Men of letters who study the way we know things have argued forever about whether intuition is a true learning process or just hindsight – or, worse still, flat-out guesswork. The “yea” crowd, lead by scholars such as Joseph Russell Royce, argues that intuition is a form of perception. After a lot of spectacularly erudite arguments, Royce says, “Someone who is said to be intuitive is, in my view, not mystical, but rather, highly acute or sensitive in perceiving complex stimulus configurations.” Sherlock Holmes, for example. Meanwhile, the “nay” group says, “Poppycock.”
But professional truckers develop an ability – maybe we can get away here with calling it a sixth sense – to identify potential trouble before there are any overt signs to anyone else on the road. It’s one thing to stay out of the way of a four-wheeler driving far over the speed limit and erratically weaving in and out of heavy traffic with no lights on at night on ice and leaving a trail of empty beer cans. But let’s say a trucker – with no reason for doing so obvious to a non-trucker onlooker – slows, changes lanes, backs off at an apparently normal ramp or decides not to pass the slower rig ahead of him. Our trucker and the drivers around him reach their destination safely, and with no fuss. There is no evidence we could put before a group of skeptics that the driver did anything unusual, and yet even the men of letters would have to admit there is a possibility that something extraordinary did happen.
I think what we have is a good driver being “highly acute or sensitive in perceiving complex stimulus configurations.” This considerable ability to “see” a developing or potential danger before it gets to the obvious stage is not usually found in the four-wheeler driver.
A University of California Irvine study found that pickup truck drivers “reported lower restraint use and more risky driving behaviors and had more traffic citations” and decided “there is a need to design appropriate occupant safety interventions for those most likely to own pickup trucks.” The same university’s pediatrics department studied drivers who carried passengers in the back of the pickups, scientifically looking for evidence that could help regulators and designers increase road safety via design or new state laws. A Lawrence Berkeley National Laboratory and University of Michigan study found that “SUVs and to a greater extent pickup trucks impose much greater risks than cars on drivers of other vehicles, and these risks increase with increasing pickup size.”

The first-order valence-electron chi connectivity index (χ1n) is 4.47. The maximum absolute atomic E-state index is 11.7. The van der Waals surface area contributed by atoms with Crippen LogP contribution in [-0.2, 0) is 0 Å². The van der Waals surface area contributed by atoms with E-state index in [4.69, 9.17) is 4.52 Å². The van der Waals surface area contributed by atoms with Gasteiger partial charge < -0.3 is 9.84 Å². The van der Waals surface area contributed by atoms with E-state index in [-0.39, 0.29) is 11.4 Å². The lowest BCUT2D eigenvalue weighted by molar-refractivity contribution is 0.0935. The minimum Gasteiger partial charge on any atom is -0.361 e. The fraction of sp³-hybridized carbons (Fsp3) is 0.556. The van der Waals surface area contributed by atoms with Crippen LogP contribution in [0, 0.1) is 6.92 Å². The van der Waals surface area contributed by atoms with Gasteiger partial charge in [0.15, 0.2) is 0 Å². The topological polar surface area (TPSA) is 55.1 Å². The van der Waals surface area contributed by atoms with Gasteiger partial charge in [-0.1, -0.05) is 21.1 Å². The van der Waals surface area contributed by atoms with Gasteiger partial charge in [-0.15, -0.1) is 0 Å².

Motor vehicle crashes are the leading cause of death for American teens. The University of Colorado School of Medicine found that, “fatal motor crashes involving novice drivers [aged 16 years] are characterized by speeding, recklessness, single-vehicle and rollover crashes, and traffic law violations, suggesting novice drivers bear considerable responsibility in fatal crashes.” Almost half weren’t wearing safety belts. The study concludes that “these data may prove useful in strengthening graduated licensing laws and in improving drivers’ education courses and public safety campaigns.”
The Insurance Institute for Highway Safety studied older drivers in wrecks and found that, for all ages, while “there will be an estimated 34 percent increase in the number of drivers involved in police-reported crashes and a 39 percent increase in the number involved in fatal crashes between 1999 and 2030,” the comparative numbers for drivers 65 and older would be 178 percent and 155 percent. The study calls for “countermeasures to reduce the anticipated death toll among older drivers.”
Don’t doubt the value of university studies; they are worth their weight in gold as we try to save lives out there. And indeed progress is being made, for example with lower novice driver death rates on the road. But research like this takes time to become action, and it is not going to save lives the day it is published. Or the next day. Or the next month, maybe not even the next year. These are relatively long-term solutions to road death and injury, and we desperately need them.
But remember that you, the experienced long-haul driver, are making our roads safer right now because of your “intuition.” It’s not simply “road smarts” or “experience,” it is a highly developed skill of your profession. It is the sum of a way of learning and thinking that the best drivers develop over time, saving lives.